A noted New York lawyer and Ponzi scheme victim of Bernie Madoff has signed on to help victims of a New Mexico swindler fight a flurry of so-called claw-back lawsuits that seek to recapture some of the $75 million lost by 600 investors around the country. More than 100 suits had been filed by the end of last week as the trustee for the bankruptcy case of Doug Vaughan worked to meet a deadline Wednesday for making any claims against people who may have profited from their investments in promissory notes with Vaughan and his Vaughan Company Realtors.
While many of the lawsuits are against big money investors and accused insiders who made huge profits over the years with interest rates of 20 percent or more on loans to Vaughan's real estate company, others go after much smaller investors, including one case that seeks to regain just over $4,000 in interest earnings from a $10,000 investment.
The suits claim the victims knew or should have known the rates of return were unrealistically high. While some have settled the claims, others say they are being victimized twice. ..... < snip >
The real problem is it may very well be that what MFG did was perfectly legal. For instance, if you have a margin account - you have borrowed from your broker - the broker can legally pledge 140% of what you have borrowed of your assets held in the account (in the US, in England, it is unlimited). And if MFG offered the assets as repo's, apparently the lender owns the pledged assets upon declaration of insolvency by the counter party.
Actually, not really. While both the client and the broker may legally "pledge" more capital than they have on their own accounts ("on margin") that doesn't transfer one dime more than that from segregated customer account to the broker... Neither does CFTC Rule 1.25 or "hypothecation". Money is not missing due to the legal use of customers' "margin accounts," it's missing because of illegal commingling by MFG of the customers' funds for their own trading accounts to cover MFG's margin calls, increased capital requirement demands from regulators and redemptions.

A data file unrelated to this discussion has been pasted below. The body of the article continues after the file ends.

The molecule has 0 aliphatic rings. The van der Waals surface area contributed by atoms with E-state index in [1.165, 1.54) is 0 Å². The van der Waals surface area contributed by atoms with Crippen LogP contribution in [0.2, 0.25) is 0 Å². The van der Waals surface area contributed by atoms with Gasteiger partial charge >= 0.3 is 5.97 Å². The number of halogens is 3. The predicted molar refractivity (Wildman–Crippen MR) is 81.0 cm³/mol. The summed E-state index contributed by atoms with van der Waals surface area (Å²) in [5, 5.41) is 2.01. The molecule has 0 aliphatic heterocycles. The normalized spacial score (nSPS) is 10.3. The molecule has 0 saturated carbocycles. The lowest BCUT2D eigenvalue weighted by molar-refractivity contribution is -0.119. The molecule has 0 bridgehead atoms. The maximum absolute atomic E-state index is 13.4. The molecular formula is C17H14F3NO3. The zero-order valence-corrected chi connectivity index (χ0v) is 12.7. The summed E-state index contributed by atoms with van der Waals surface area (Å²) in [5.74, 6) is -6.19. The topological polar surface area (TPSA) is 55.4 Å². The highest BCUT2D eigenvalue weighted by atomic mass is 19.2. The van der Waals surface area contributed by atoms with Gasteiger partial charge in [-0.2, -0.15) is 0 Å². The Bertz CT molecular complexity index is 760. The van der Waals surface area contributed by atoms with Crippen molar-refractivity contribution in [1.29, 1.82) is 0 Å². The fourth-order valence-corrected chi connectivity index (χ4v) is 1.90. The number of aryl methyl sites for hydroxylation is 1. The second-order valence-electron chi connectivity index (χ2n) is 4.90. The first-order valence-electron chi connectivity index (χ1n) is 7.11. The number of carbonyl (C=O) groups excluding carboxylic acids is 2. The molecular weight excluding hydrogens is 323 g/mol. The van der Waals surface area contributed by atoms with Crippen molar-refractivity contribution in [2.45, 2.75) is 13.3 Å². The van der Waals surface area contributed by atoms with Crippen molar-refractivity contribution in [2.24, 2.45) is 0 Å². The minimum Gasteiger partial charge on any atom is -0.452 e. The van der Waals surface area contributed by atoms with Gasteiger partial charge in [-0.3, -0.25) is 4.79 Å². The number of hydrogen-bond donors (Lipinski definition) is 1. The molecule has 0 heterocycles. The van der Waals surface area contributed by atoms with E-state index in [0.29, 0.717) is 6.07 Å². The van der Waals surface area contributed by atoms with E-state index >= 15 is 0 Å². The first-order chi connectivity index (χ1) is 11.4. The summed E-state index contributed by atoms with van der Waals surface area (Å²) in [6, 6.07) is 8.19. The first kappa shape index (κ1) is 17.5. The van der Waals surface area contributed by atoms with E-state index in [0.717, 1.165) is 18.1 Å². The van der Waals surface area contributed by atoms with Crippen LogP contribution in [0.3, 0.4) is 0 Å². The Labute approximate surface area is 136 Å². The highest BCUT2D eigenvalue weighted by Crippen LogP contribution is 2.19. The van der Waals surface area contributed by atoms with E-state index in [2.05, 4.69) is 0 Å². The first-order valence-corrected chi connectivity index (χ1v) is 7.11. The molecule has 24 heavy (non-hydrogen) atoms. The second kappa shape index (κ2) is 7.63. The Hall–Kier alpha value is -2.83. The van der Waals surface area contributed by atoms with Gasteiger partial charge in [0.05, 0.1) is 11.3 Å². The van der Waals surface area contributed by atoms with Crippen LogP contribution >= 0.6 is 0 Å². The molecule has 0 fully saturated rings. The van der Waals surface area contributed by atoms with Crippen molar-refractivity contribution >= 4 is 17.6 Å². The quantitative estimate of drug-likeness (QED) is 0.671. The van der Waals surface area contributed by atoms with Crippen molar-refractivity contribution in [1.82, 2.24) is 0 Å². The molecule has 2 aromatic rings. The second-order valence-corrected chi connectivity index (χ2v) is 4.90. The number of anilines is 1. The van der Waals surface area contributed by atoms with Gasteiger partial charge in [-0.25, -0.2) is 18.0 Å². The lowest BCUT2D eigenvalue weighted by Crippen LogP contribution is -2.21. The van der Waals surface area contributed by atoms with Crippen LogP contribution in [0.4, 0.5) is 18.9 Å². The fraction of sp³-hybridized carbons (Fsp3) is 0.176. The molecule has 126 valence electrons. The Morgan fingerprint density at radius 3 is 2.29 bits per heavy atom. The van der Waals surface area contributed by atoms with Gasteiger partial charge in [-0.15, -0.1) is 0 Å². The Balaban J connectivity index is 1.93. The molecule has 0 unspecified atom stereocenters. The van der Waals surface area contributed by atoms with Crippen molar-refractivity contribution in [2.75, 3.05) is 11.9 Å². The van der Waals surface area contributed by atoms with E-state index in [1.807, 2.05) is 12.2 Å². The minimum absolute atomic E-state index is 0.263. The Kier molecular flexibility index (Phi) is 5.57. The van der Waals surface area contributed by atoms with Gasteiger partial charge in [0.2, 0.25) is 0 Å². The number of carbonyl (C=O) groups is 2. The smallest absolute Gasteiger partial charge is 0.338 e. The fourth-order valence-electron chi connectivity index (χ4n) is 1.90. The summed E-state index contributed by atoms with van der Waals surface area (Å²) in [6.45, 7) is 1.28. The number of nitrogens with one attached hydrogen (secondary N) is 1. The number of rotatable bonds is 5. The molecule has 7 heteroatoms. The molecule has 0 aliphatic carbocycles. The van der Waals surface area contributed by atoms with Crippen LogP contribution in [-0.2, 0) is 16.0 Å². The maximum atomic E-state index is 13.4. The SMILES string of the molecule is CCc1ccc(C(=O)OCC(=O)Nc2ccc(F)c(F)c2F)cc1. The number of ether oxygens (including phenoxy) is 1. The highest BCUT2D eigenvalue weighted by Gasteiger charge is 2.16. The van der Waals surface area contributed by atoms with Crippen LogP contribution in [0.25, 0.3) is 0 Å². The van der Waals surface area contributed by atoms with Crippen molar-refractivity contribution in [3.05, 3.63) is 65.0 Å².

If that were the case, nobody would have money in the "margin account" and risk "legally" losing money to their broker gambling with their money. And, to date, nobody has lost the money simply by having the "margin account" at other brokers or investment firms (including bankrupt, like much larger Lehman Bros.), before Jon Corzine and his "band of brothers" at MFG stole (OK, allegedly illegally transferred) the money from segregated customers' accounts, to cover their own margin calls and redemptions.
The laws specifically state that it is illegal, the type of account ("cash" or "margin") doesn't figure into it. As a matter of fact, it is legal responsibility of the firm to cover the settlement if/when the customer can't cover the margin on his bet, (presumably) because the firm should have mnonitored and adjusted (raised) the margin requirements for the account, not the other way around.
For details, see: MF GLOBAL CONTINUES TO UNDERMINE THE US FINANCIAL MARKETS & THE RULE OF LAW - FR, post #22, 2012 February 15 / WSJ, by Patrick Fitzgerald, 2012 February 01
I am not sure what you are saying with your excellent post. My take on your post is that (you claim) the comingling of customer funds with firm funds was the crux of the problem. I fully agree. MFGlobal is/was completely at liberty to make whatever harebrained bets they wish. And yes, it is true that nobody lost any money with Lehman, and as far as I know, with the other commods broker who blew up some time ago (whose name escapes me at the moment) But if and when the SHTF and customer funds are sucked into MFs’ margin calls, then there is a widespread perception (whether true or not by black-letter law, I do not know) that the CME should step in and make whole the “vics”. The ground got kicked out from under that misperception in a big fat hurry.